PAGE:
- This will allow residents to look at detailed plans for the proposals and speak to council officers about how they will be implemented.
- Members are also likely to call for more detailed plans of the other proposed measures, in readiness for public consultation.
- Lancashire County Council offered to help draw up detailed plans using their proposals.
- In dollar terms, the change in contribution pension plan investment is staggering.
- Some universities use a private pension plan, so your contribution may vary.
- I am in the firm's defined contribution pension plan and contribute the maximum for my age.
- Elderly residents at two closure-threatened care homes are to get their say in the plans before any final decisions are made.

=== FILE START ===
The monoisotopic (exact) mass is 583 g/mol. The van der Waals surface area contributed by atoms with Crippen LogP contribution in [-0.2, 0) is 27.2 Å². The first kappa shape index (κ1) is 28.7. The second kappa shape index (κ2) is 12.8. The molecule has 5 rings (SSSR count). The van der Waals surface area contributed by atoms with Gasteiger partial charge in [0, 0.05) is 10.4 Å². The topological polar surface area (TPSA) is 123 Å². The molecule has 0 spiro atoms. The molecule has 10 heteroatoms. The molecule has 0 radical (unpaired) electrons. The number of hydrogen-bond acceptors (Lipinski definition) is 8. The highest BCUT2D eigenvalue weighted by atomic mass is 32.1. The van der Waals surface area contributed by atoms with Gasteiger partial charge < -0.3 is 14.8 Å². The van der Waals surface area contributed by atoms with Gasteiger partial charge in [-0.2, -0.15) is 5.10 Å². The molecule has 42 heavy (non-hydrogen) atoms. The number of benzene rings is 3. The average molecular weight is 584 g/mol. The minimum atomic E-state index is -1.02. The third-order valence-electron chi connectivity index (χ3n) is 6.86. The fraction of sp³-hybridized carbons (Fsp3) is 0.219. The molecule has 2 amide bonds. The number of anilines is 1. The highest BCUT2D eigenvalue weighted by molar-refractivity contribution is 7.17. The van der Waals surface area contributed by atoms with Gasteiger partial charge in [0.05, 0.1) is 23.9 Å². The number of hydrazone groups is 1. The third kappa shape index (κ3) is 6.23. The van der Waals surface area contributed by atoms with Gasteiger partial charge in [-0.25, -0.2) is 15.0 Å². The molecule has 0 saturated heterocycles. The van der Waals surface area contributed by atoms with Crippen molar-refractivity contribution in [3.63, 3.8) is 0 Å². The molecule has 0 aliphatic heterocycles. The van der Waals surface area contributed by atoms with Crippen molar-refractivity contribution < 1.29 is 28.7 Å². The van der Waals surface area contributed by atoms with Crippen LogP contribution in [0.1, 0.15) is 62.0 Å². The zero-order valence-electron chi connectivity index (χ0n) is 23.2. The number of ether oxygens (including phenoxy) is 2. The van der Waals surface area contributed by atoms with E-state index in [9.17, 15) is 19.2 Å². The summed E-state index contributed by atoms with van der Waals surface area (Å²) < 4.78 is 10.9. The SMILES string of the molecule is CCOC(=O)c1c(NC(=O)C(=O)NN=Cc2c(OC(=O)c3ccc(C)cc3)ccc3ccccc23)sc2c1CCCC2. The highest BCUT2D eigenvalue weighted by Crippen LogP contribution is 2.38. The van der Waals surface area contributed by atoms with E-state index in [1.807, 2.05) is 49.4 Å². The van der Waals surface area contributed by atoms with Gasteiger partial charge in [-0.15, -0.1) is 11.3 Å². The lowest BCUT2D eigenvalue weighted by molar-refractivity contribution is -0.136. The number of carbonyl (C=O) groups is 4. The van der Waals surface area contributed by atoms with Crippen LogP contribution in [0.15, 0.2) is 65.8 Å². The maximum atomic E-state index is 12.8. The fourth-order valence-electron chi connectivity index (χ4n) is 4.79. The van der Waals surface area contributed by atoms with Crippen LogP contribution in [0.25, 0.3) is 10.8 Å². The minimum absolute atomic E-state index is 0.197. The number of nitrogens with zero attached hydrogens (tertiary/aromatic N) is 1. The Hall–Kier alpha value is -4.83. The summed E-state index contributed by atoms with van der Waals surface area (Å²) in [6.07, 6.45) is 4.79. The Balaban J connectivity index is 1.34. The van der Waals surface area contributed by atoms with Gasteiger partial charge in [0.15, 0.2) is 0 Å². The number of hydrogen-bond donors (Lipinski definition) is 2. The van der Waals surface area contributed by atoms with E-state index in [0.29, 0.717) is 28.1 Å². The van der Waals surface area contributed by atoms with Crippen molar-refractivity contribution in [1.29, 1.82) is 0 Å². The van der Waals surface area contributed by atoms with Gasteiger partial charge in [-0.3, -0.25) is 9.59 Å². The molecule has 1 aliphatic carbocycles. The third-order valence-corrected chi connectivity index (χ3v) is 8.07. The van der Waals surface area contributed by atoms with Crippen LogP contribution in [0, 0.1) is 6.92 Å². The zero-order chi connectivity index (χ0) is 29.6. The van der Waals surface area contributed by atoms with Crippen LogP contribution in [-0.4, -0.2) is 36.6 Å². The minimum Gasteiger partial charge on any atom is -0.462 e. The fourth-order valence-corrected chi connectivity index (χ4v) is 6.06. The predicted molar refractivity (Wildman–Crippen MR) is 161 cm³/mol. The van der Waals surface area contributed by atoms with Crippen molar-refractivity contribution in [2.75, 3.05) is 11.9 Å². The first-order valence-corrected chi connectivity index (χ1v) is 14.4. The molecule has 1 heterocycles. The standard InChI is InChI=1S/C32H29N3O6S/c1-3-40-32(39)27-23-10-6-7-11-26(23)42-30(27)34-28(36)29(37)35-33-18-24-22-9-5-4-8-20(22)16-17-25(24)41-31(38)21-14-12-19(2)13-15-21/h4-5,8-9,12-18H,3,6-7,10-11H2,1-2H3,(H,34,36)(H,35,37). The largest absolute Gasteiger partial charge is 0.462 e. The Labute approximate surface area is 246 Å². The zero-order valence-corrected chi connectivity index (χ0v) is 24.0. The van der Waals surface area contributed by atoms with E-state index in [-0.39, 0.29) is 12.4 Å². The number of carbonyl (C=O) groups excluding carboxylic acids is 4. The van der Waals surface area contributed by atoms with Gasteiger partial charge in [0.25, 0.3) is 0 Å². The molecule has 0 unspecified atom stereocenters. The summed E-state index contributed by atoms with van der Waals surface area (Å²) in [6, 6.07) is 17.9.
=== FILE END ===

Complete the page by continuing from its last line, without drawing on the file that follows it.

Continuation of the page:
- Each girl will be formally interviewed by four judges about their interests and future plans before a decision is made.
- Ellen has no plans to retire and hopes to be one of the happy band raising money to support Sue Ryder homes for many years to come.
- The point of education is not to give pupils a street plan of their local district but a putative map of the world.
- The plans should incorporate street furniture, paving, lighting and trees.
- Oxford residents have expressed their anger at development plans on St Giles Street and at Keble College.
- As per law, it is either the BMRDA or the BDA which have powers to approve the layouts and building plans.
- While drawing up plans for city centre buildings, he often helped children with their school design projects.